- Southeastern Guide Dogs – Link to the public adoption page: “There is a $3,000 recovery fee required for the adoption of a Southeastern Guide Dog made available through Public Adoption.”
- ICAN – This links to the ICAN adoption page. At the time of this writing they are not accepting release dog applications.
- Keystone Human Services – Link to the adopting a released dog page. “Because of careful breeding and serious puppy classes, the adoption fee is $1,000.”
- KSDS Assistance Dogs, Inc. – Link to the adoption page. “Career Change Dogs are wonderful dogs who are happy and healthy, but just not suited to working for a living or have been retired from a working partnership. These dogs make excellent loving pets and companions.”
- NEADS – Link to their adopt a pet dog page. At NEADS, a “furloughed favorite” is a dog who, for behavioral, temperamental or medical reasons, doesn’t meet our strict standards to become a working dog.
- Leader Dogs for the Blind – Link to career change adoption page including information on requirements for adoptees and additional info. on their career change dogs.
- Paws with a Cause – Link to the PAWS “Adopt a Career Change Dog” page.
- Can Do Canines Assistance Dogs – Visit this page if you’d like to apply for adoption of a career change dog.
- PawPADS – Link to their “Dogs” page with a section for career change dogs.
- C.H.A.M.P. Assistance Dogs – Link to the FAQ page which has information on released dogs: “If you would like to be considered as a potential home for one of our released dogs, please Contact Us and we will send a Companion Animal Placement application for you to complete and return.”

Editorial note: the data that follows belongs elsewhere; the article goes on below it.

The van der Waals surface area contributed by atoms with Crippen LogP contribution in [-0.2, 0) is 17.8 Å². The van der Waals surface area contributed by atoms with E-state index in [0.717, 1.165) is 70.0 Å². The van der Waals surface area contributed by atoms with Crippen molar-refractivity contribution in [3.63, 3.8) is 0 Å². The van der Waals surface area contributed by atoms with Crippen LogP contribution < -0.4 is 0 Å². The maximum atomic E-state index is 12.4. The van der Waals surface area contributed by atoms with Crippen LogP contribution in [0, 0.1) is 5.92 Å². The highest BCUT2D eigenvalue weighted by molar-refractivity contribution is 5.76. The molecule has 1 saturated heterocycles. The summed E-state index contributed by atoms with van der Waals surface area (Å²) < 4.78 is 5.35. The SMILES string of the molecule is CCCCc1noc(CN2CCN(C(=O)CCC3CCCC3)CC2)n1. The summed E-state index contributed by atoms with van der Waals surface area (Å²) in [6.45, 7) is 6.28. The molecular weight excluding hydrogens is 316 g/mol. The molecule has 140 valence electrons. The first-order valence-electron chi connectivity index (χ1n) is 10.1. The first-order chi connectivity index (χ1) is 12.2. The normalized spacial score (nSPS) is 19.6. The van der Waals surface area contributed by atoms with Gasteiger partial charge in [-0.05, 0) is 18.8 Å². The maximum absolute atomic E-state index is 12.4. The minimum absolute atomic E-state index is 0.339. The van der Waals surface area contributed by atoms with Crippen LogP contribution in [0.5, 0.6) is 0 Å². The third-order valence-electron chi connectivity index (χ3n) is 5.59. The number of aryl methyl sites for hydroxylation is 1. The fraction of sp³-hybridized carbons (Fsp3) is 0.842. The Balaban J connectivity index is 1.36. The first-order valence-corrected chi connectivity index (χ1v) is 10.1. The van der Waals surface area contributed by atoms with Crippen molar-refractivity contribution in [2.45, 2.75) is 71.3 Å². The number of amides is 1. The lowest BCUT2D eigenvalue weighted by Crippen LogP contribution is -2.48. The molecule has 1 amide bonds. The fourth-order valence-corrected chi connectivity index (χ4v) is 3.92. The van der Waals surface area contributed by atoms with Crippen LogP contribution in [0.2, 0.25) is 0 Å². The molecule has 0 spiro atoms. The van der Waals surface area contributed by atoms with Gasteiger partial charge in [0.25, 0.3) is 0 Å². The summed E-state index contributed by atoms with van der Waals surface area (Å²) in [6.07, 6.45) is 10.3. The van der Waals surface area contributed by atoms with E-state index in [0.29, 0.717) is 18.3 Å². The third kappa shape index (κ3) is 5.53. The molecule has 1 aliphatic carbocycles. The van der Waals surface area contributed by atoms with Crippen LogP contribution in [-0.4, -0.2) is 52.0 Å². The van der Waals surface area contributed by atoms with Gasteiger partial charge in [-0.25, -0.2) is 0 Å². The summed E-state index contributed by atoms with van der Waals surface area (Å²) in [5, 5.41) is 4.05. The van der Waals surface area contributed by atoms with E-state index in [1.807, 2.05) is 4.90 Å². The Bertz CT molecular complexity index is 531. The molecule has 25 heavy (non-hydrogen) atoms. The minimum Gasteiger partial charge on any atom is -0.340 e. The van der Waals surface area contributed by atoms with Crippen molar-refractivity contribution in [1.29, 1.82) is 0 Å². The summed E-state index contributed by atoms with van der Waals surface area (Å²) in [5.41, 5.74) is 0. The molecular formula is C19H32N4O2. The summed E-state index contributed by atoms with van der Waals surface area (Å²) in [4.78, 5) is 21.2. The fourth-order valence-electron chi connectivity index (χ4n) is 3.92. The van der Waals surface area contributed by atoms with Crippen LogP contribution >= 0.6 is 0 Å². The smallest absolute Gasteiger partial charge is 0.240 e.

- Assistance Canine Training Services – Link to their adopt a dog application.
- The Seeing Eye – Link to their adopt a dog page. “Qualified applicants may reduce the waiting time and be placed on the VIP adoption list if they have given a gift of $25,000 (USD) or more in the past twenty four months.”
- Guide Dog Foundation – This directly links to their dog adoption application page. “Average wait time on our adoption list is 1-2 years.”
- Puppies Behind Bars – Link to adopt a release dog page including application.
- Service Dogs for America – Link to Adopt a dog page. SDA’s adoption fee is $800 – $1,000
- Circle Tail, Inc. – Direct link to the adoption page including instructions on what to do next and an online application dogs/puppies for adoption as pets.
- Pilot Dogs, Inc. – Link to the adoption page. From the page: “To try and keep our waiting list manageable we accept adoption applications in the months of June and December only.”
- Dogs for the Deaf – A direct link to their adoption page. ” Our primary concern is the find the most suitable match for both the dog and the new owner.”
- The Joys of Living Assistance Dogs – Link to their adopt a career change dog page.
- Canine Partners For Life – Direct link to the adoption page with instruction on how to adopt: “Interested individuals or families who would like to adopt one of CPL’s released dogs should complete a released dog application.
- Palmetto Animal Assisted Life Services – Link to the career change PAALS page with adoption application.
- Service Dogs Inc. – Link to their adoption page: “Almost 60% of the dogs SDI rescues graduate. However, those that don’t are released from training as potential pets.”
- Service Dogs of Virginia – Link to release dog page including release dog application.